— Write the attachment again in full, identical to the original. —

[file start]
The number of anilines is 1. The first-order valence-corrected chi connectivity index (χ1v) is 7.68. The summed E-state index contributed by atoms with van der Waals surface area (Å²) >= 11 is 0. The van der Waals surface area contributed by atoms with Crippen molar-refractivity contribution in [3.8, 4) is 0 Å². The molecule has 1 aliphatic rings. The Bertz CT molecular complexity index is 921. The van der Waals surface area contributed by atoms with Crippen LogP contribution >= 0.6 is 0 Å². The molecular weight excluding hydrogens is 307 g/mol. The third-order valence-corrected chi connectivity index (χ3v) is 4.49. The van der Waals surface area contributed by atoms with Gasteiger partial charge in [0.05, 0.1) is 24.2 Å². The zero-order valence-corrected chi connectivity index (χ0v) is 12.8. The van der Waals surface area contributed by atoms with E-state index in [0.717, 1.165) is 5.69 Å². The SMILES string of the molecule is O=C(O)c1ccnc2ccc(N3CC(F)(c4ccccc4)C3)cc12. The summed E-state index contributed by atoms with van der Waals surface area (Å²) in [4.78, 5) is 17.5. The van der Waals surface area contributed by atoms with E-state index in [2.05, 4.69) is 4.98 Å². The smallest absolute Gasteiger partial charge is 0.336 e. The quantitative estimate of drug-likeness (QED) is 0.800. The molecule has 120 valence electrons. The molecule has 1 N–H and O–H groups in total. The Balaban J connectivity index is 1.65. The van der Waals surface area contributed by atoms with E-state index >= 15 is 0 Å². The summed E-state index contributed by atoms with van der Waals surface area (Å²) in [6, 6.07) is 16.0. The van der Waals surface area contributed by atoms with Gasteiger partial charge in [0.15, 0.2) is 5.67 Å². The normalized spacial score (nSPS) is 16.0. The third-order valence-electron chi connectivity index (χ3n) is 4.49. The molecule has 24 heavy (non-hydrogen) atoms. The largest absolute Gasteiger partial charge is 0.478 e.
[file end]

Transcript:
The number of anilines is 1. The first-order valence-corrected chi connectivity index (χ1v) is 7.68. The summed E-state index contributed by atoms with van der Waals surface area (Å²) >= 11 is 0. The van der Waals surface area contributed by atoms with Crippen molar-refractivity contribution in [3.8, 4) is 0 Å². The molecule has 1 aliphatic rings. The Bertz CT molecular complexity index is 921. The van der Waals surface area contributed by atoms with Crippen LogP contribution >= 0.6 is 0 Å². The molecular weight excluding hydrogens is 307 g/mol. The third-order valence-corrected chi connectivity index (χ3v) is 4.49. The van der Waals surface area contributed by atoms with Gasteiger partial charge in [0.05, 0.1) is 24.2 Å². The zero-order valence-corrected chi connectivity index (χ0v) is 12.8. The van der Waals surface area contributed by atoms with E-state index in [0.717, 1.165) is 5.69 Å². The SMILES string of the molecule is O=C(O)c1ccnc2ccc(N3CC(F)(c4ccccc4)C3)cc12. The summed E-state index contributed by atoms with van der Waals surface area (Å²) in [4.78, 5) is 17.5. The van der Waals surface area contributed by atoms with E-state index in [2.05, 4.69) is 4.98 Å². The smallest absolute Gasteiger partial charge is 0.336 e. The quantitative estimate of drug-likeness (QED) is 0.800. The molecule has 120 valence electrons. The molecule has 1 N–H and O–H groups in total. The Balaban J connectivity index is 1.65. The van der Waals surface area contributed by atoms with E-state index >= 15 is 0 Å². The summed E-state index contributed by atoms with van der Waals surface area (Å²) in [6, 6.07) is 16.0. The van der Waals surface area contributed by atoms with Gasteiger partial charge in [0.15, 0.2) is 5.67 Å². The normalized spacial score (nSPS) is 16.0. The third-order valence-electron chi connectivity index (χ3n) is 4.49. The molecule has 24 heavy (non-hydrogen) atoms. The largest absolute Gasteiger partial charge is 0.478 e.